While Vic was obviously distraught about the incidents, he claims that they have taught him to sharpen his wits. “It makes you more alert,” he says.

He warns other retailers to run through their finances with a fine-tooth comb. “You need to keep an eye on your bills. When I do my VAT every quarter I compile a list of everything I’m giving to the accountant. I calculate the sales - how many scratch cards are activated on average. If you look at it statistically, the sales shouldn’t vary drastically. If they do then something is going wrong.

“I check all the banking statements every day online and I know exactly what the weekly bill should be so I’ll phone and question if it is above the usual amount. Sometimes it can just be the case that staff have ordered more product because it’s on promotion, but you have to make sure there is a good reason.

“When all of this is being done in-store it can go wrong. You need to check yourself - look at refunds and overrides - if slips are missing. You can’t leave someone else to look at it.”

Weymouth One Stop and Londis retailer Steve Bassett agrees that staying close to the business is crucial. “We have a lot of CCTV and we do regular stocktakes, but it’s also about using your senses - you know who your weak links are. I turn up unexpectedly sometimes - for example, if I’m on my way to London I’ll call in at 6am. It’s about being varied in your routine. If people think you’ll never turn up then they’ll try it on.”

He has also developed a clear cash audit trail. “Your cash handling process has to be pretty robust. You have to drill in the sense of checking everything. If you’re strict with delivery drivers, staff see that and they know they can’t afford to risk getting caught. I put checks into place that I only check once in a blue moon. But as long as staff think there is a process in place, they’ll stick to the rules.”

The Retail Data Partnership’s Loker concurs that introducing set procedures is a sure-fire way to discourage staff theft. “Epos is a good deterrent - not because it’s secure, but because the retailer knows what will be in the till at the end of the day,” he says.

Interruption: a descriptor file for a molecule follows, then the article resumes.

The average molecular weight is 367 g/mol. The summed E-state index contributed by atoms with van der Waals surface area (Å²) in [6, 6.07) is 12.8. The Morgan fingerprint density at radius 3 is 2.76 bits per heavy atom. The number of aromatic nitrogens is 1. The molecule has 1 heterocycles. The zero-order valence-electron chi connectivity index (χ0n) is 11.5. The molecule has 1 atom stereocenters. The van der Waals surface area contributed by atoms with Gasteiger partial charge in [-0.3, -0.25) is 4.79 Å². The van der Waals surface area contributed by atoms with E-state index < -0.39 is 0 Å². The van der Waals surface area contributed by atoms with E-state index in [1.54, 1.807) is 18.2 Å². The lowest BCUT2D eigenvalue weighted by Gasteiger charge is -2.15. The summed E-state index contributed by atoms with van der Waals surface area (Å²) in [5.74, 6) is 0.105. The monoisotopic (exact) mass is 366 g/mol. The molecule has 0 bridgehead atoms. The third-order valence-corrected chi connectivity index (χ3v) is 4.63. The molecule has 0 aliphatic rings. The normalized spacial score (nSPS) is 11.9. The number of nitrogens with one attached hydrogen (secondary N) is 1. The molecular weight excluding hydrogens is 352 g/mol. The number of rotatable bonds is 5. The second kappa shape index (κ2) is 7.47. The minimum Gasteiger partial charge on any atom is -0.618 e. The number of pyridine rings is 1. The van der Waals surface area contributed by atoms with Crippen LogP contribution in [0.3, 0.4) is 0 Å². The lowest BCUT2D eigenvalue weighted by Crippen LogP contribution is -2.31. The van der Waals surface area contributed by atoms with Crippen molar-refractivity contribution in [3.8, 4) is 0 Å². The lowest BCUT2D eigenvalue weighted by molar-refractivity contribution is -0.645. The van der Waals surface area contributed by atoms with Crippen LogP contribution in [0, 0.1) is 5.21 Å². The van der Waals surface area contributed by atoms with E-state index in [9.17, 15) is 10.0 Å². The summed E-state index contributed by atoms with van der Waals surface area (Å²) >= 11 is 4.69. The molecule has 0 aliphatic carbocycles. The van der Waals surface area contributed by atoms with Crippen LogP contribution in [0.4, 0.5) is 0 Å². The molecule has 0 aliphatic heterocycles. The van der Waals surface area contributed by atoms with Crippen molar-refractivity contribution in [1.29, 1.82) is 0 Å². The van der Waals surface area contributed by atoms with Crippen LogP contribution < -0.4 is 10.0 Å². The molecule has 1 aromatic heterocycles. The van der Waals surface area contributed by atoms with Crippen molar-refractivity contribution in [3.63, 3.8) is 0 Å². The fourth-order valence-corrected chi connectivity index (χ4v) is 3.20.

“To reduce theft using your epos system, make sure that it is running consistently thoroughly throughout the working day. Employees who attempt to steal from your store will notice how the system is used and realise that they will be caught.”

Using epos also makes it easier to spot if money does go missing, notes Loker. “The trouble with shrinkage is that you can’t physically see it. If you’re either not using the epos system properly, or you don’t use epos, then there’s no way of knowing what you should have in the till. With our tills, each staff member has their own log-in, so you could go really deep and do a transaction finder if you wanted to be really thorough.”

He adds that a good epos system, such as ShopMate, can also help you manage stock, which makes it easier for you to detect theft. “It’s important to have accurate stock figures at all times, particularly high-value and easily-stolen products such as tobacco. It’s far too easy to forget, or simply not have time to track and manage all stock, making you a target.”

Dee Sedani, who owns two One Stop stores in Derbyshire, keeps his finger on the pulse. “It all starts with stock control,” he says. “If you don’t have that in place, you’ll never have a clue. Items such as cigarettes and spirits behind the counter are ones to watch.”